Sir David Attenborough has quit Instagram two months after signing up.

Sir David Attenborough

Sir David Attenborough

The 94-year-old broadcaster - who broke the record for the fastest page to hit one million followers when the account was created in September - has stepped away, with the page now stating it is "no longer active" in its bio.

The natural historian's video posts were shared by filmmakers Colin Butfield and Jonnie Hughes, who worked on his Netflix film, 'David Attenborough: A Life On Our Planet'.

Now, a spokesperson for the film told MailOnline: "Sir David and the filmmakers of 'A Life On Our Planet' had always intended for the account to be a series of special messages over a limited period of time.

"Primarily, they wanted to use the platform to explain the current problems facing our natural world and the solutions to help us deal with them."

Although the account won't be sharing any new posts, the page will still "remain open" so that people can still access the information.

The spokesperson added: "While there won’t be any new posts going live, the account will remain open for people to watch Sir David’s videos and read the posts that have been shared since the account was created.

"Sir David and the filmmakers hope that their messages will inspire others to speak up for nature and take positive action towards creating a sustainable future."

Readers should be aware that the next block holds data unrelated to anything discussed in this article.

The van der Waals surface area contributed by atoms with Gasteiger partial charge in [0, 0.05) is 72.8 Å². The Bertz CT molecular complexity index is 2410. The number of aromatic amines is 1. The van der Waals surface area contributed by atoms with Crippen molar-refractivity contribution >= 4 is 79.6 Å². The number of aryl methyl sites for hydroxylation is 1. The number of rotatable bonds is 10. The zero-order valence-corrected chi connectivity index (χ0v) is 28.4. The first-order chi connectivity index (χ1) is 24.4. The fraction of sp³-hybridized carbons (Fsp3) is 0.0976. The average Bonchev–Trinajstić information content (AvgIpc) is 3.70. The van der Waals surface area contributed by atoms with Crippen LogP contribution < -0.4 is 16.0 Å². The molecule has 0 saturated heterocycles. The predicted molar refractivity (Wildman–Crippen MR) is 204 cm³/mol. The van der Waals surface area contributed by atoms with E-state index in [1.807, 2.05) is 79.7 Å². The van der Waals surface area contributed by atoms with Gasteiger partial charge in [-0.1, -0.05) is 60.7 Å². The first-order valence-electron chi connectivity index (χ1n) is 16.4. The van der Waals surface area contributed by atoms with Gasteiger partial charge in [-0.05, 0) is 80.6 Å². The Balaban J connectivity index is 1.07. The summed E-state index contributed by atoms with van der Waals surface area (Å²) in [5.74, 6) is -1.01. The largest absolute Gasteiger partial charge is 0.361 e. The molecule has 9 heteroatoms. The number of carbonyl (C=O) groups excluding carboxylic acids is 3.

Attenborough - who beat Jennifer Aniston by attracting one million followers in just four hours and 44 minutes, but has since lost the record to Rupert Grint at four hours and one minute - joined the social media app as another means to communicate the urgency of saving the planet from climate change.

He said at the time: "Hello my name is David Attenborough and I've been appearing on radio and television for the past 60 years but this is my first time on Instagram.

"I'm making this move and exploring this new way of communication to me because, as we all know, the world is in trouble.

"Continents are on fire, glaciers are melting, coral reefs are dying, fish are disappearing from our oceans, the list goes on and on.

"But we know what to do about it, that's why I'm tackling this new way for me of communication.

"Over the next few weeks I'll be recording messages to explain what the problems are and how we can deal with them.

"Join me or, as we used to say in those early days of radio, stay tuned."


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